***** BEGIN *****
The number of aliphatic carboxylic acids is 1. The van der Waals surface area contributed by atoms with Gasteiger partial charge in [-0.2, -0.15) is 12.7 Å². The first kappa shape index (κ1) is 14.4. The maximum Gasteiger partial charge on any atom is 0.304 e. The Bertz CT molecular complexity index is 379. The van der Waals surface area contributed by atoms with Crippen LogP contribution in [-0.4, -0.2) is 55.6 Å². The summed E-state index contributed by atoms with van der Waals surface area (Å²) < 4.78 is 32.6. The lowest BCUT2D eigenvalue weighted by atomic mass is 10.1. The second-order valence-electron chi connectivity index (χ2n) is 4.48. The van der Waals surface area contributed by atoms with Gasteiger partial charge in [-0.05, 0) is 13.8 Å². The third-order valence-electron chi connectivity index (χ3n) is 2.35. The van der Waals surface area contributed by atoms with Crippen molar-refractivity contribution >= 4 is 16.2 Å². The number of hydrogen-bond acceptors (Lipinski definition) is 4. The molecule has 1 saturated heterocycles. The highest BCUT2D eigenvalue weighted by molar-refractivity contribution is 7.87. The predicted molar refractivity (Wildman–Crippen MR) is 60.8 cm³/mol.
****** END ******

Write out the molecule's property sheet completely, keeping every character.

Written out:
The number of aliphatic carboxylic acids is 1. The van der Waals surface area contributed by atoms with Gasteiger partial charge in [-0.2, -0.15) is 12.7 Å². The first kappa shape index (κ1) is 14.4. The maximum Gasteiger partial charge on any atom is 0.304 e. The Bertz CT molecular complexity index is 379. The van der Waals surface area contributed by atoms with Crippen LogP contribution in [-0.4, -0.2) is 55.6 Å². The summed E-state index contributed by atoms with van der Waals surface area (Å²) < 4.78 is 32.6. The lowest BCUT2D eigenvalue weighted by atomic mass is 10.1. The second-order valence-electron chi connectivity index (χ2n) is 4.48. The van der Waals surface area contributed by atoms with Gasteiger partial charge in [-0.05, 0) is 13.8 Å². The third-order valence-electron chi connectivity index (χ3n) is 2.35. The van der Waals surface area contributed by atoms with Crippen molar-refractivity contribution >= 4 is 16.2 Å². The number of hydrogen-bond acceptors (Lipinski definition) is 4. The molecule has 1 saturated heterocycles. The highest BCUT2D eigenvalue weighted by molar-refractivity contribution is 7.87. The predicted molar refractivity (Wildman–Crippen MR) is 60.8 cm³/mol.